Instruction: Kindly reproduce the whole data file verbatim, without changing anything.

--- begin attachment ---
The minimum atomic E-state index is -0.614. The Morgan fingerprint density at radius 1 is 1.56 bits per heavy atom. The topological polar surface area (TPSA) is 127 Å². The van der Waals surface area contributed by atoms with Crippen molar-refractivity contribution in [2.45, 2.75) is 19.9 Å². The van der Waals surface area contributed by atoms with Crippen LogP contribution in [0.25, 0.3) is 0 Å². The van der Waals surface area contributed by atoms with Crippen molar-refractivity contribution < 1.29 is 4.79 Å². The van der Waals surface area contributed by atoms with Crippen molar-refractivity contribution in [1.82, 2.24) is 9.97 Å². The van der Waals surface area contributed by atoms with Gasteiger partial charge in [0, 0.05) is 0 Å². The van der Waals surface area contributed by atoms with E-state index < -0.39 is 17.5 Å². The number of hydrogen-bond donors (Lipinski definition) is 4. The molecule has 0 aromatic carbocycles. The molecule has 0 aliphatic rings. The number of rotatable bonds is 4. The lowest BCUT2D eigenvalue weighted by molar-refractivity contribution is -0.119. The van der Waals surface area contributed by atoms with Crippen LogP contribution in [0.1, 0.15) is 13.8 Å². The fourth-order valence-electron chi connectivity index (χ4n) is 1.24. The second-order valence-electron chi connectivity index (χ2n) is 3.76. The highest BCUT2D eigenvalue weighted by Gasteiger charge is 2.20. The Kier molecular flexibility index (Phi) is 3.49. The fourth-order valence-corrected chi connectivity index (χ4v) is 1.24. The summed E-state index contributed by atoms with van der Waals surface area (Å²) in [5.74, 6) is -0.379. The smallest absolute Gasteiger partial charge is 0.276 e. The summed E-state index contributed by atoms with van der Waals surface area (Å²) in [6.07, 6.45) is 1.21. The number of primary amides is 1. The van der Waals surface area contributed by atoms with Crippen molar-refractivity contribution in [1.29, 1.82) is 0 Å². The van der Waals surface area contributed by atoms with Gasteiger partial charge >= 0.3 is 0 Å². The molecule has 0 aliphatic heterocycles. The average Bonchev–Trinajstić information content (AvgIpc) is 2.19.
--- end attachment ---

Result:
The minimum atomic E-state index is -0.614. The Morgan fingerprint density at radius 1 is 1.56 bits per heavy atom. The topological polar surface area (TPSA) is 127 Å². The van der Waals surface area contributed by atoms with Crippen molar-refractivity contribution in [2.45, 2.75) is 19.9 Å². The van der Waals surface area contributed by atoms with Crippen LogP contribution in [0.25, 0.3) is 0 Å². The van der Waals surface area contributed by atoms with Crippen molar-refractivity contribution < 1.29 is 4.79 Å². The van der Waals surface area contributed by atoms with Crippen molar-refractivity contribution in [1.82, 2.24) is 9.97 Å². The van der Waals surface area contributed by atoms with Gasteiger partial charge in [0, 0.05) is 0 Å². The van der Waals surface area contributed by atoms with E-state index < -0.39 is 17.5 Å². The number of hydrogen-bond donors (Lipinski definition) is 4. The molecule has 0 aromatic carbocycles. The molecule has 0 aliphatic rings. The number of rotatable bonds is 4. The lowest BCUT2D eigenvalue weighted by molar-refractivity contribution is -0.119. The van der Waals surface area contributed by atoms with Crippen LogP contribution in [0.1, 0.15) is 13.8 Å². The fourth-order valence-electron chi connectivity index (χ4n) is 1.24. The second-order valence-electron chi connectivity index (χ2n) is 3.76. The highest BCUT2D eigenvalue weighted by Gasteiger charge is 2.20. The Kier molecular flexibility index (Phi) is 3.49. The fourth-order valence-corrected chi connectivity index (χ4v) is 1.24. The summed E-state index contributed by atoms with van der Waals surface area (Å²) in [5.74, 6) is -0.379. The smallest absolute Gasteiger partial charge is 0.276 e. The summed E-state index contributed by atoms with van der Waals surface area (Å²) in [6.07, 6.45) is 1.21. The number of primary amides is 1. The van der Waals surface area contributed by atoms with Crippen molar-refractivity contribution in [1.29, 1.82) is 0 Å². The van der Waals surface area contributed by atoms with Gasteiger partial charge >= 0.3 is 0 Å². The molecule has 0 aliphatic heterocycles. The average Bonchev–Trinajstić information content (AvgIpc) is 2.19.